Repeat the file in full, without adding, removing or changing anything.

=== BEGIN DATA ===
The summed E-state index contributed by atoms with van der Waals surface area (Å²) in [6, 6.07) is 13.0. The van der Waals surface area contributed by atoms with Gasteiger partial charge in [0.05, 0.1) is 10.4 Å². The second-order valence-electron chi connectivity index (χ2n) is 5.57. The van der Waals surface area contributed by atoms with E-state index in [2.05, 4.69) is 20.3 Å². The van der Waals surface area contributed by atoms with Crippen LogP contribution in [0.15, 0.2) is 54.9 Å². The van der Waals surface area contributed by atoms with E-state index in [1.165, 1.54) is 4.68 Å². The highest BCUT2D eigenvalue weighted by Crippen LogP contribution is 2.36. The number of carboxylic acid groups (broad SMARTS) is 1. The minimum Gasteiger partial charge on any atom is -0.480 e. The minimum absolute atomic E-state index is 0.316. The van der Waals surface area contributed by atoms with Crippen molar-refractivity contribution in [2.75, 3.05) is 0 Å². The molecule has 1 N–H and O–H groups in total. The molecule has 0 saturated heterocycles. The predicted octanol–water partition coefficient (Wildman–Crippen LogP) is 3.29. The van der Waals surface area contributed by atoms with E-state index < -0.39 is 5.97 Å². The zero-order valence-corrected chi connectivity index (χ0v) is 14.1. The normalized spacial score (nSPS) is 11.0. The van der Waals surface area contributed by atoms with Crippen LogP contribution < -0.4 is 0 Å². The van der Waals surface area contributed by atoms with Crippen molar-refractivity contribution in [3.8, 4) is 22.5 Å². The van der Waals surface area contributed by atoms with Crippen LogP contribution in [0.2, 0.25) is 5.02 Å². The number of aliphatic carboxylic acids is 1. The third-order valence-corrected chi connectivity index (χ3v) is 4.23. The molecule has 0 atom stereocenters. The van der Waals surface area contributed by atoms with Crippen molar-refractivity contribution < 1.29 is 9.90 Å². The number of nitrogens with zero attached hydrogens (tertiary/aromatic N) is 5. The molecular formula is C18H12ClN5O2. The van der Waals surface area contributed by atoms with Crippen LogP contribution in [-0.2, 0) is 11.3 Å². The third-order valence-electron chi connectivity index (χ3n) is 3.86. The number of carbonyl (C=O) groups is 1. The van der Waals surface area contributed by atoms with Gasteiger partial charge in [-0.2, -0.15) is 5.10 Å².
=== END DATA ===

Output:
The summed E-state index contributed by atoms with van der Waals surface area (Å²) in [6, 6.07) is 13.0. The van der Waals surface area contributed by atoms with Gasteiger partial charge in [0.05, 0.1) is 10.4 Å². The second-order valence-electron chi connectivity index (χ2n) is 5.57. The van der Waals surface area contributed by atoms with E-state index in [2.05, 4.69) is 20.3 Å². The van der Waals surface area contributed by atoms with Crippen LogP contribution in [0.15, 0.2) is 54.9 Å². The van der Waals surface area contributed by atoms with E-state index in [1.165, 1.54) is 4.68 Å². The highest BCUT2D eigenvalue weighted by Crippen LogP contribution is 2.36. The number of carboxylic acid groups (broad SMARTS) is 1. The minimum Gasteiger partial charge on any atom is -0.480 e. The minimum absolute atomic E-state index is 0.316. The van der Waals surface area contributed by atoms with Crippen molar-refractivity contribution in [2.75, 3.05) is 0 Å². The molecule has 1 N–H and O–H groups in total. The molecule has 0 saturated heterocycles. The predicted octanol–water partition coefficient (Wildman–Crippen LogP) is 3.29. The van der Waals surface area contributed by atoms with E-state index < -0.39 is 5.97 Å². The zero-order valence-corrected chi connectivity index (χ0v) is 14.1. The normalized spacial score (nSPS) is 11.0. The van der Waals surface area contributed by atoms with Crippen LogP contribution < -0.4 is 0 Å². The van der Waals surface area contributed by atoms with Crippen molar-refractivity contribution in [3.8, 4) is 22.5 Å². The van der Waals surface area contributed by atoms with Crippen LogP contribution in [0.2, 0.25) is 5.02 Å². The number of aliphatic carboxylic acids is 1. The third-order valence-corrected chi connectivity index (χ3v) is 4.23. The molecule has 0 atom stereocenters. The van der Waals surface area contributed by atoms with Crippen molar-refractivity contribution < 1.29 is 9.90 Å². The number of nitrogens with zero attached hydrogens (tertiary/aromatic N) is 5. The molecular formula is C18H12ClN5O2. The van der Waals surface area contributed by atoms with Crippen LogP contribution in [-0.2, 0) is 11.3 Å². The third-order valence-electron chi connectivity index (χ3n) is 3.86. The number of carbonyl (C=O) groups is 1. The van der Waals surface area contributed by atoms with Gasteiger partial charge in [-0.2, -0.15) is 5.10 Å².